Born 1630 in Virginia’s Warwick County, Elizabeth Key-Grinstead a slave who pursued legal action to gain her freedom in 1655. Elizabeth’s early life mainly documented through the lives of her owners the Key family—particularly a lawsuit filed against her father early in her life.
Elizabeth Key was born to a Black slave and a Virginia plantation owner and politician named Thomas Key. Around the time when Elizabeth was five or six, Thomas Key was taken to court for fathering her. There were several cases in Virginia court revolving around planters fathering children with their slaves. The court took it upon themselves to force these planters to support their mixed race children by getting them a trade education.
Thomas Key, seeking to avoid this was adamant that someone else fathered Elizabeth but this was shot down by witness testimony. As a result, Key got Elizabeth baptized and handed her over to another planter named Humphrey Higginson. Later that year, Thomas Key passed away.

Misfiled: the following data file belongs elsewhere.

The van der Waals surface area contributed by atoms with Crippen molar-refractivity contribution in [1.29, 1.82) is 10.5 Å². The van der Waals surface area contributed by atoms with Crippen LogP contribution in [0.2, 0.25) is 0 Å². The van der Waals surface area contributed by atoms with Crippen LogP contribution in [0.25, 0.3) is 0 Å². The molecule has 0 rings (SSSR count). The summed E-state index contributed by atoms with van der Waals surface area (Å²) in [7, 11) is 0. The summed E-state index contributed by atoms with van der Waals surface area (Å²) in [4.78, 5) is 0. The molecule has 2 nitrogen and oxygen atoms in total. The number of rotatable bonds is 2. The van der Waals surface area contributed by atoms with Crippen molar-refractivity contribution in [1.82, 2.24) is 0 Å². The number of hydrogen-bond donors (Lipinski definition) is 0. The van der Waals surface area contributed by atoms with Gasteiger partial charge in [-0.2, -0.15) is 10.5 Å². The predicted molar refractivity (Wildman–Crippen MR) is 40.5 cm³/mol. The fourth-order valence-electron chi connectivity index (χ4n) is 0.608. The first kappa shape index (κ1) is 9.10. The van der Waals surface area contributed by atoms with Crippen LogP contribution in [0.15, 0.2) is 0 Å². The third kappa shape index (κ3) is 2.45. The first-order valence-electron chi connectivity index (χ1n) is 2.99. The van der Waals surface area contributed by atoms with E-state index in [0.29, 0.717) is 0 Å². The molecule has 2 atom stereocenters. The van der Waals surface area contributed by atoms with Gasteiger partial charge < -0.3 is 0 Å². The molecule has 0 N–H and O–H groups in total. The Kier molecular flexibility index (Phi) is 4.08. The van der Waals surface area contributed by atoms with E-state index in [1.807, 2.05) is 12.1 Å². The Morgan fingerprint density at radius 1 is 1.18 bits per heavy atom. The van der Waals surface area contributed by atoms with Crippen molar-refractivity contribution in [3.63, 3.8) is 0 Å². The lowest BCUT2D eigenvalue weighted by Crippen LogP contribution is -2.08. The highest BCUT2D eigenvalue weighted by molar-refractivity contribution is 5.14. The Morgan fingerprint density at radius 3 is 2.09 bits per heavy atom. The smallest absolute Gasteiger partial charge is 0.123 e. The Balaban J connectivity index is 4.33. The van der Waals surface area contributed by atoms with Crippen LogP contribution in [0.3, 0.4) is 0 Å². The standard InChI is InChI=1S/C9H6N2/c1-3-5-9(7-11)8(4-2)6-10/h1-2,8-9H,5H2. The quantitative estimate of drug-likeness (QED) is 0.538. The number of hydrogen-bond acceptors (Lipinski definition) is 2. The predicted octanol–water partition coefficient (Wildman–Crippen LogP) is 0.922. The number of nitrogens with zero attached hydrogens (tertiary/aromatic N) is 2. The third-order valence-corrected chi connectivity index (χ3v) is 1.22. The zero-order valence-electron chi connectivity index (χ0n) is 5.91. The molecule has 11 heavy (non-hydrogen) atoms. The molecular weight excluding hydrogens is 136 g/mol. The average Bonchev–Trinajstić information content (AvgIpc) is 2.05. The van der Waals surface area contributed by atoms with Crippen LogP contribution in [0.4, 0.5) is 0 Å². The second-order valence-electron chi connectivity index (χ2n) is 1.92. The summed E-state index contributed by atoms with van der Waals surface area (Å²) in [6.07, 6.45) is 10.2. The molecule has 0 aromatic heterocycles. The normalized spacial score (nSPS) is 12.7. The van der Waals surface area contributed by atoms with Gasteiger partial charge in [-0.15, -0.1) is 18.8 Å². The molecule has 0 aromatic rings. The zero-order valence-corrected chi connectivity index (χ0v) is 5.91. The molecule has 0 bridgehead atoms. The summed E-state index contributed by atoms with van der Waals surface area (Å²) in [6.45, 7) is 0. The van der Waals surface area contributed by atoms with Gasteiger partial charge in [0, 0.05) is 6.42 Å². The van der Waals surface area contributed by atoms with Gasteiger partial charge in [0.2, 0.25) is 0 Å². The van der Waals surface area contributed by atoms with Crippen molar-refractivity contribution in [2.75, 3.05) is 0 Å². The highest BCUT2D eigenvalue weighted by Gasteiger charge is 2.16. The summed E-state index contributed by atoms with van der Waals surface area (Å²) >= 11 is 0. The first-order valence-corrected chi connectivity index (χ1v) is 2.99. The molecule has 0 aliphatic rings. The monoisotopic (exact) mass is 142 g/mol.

The arrangement with Higginson was for Elizabeth to work for him and for him to be her guardian until she came of age at 15. From there she was expected to marry and would be free—or as free as a woman could be in 17th-century colonial society. Basically, she was supposed to be in a state of indentured servitude.
CHANGE IN STATUS
In the years leading into Elizabeth Key’s adulthood, her benefactor opted not to take care of her and handed her over to a Colonel John Mottram in 1640. She would accompany him as he settled what is now known as Northumberland County, Virginia.
In the following decade, the wealthy Mottram paid for several British indentured servants’ travel to the colonies. This was in part because the Crown would give him 50 acres for each person he sponsored. One servant, William Grinstead, was a lawyer of 16 years old who eventually began a relationship with Elizabeth Key.
Her status would be jeopardy five years later following the death of Mottram. The executors of his estate signed Elizabeth and her son John as Negroes. This is where colonial law becomes a little too flexible. Since she was legally classified as a “Negro” she was on eligible for the selling block. Also up was her and William’s son.
In part two we’ll find out how Elizabeth Key-Grinstead’s case changed law in the British colonies and beyond.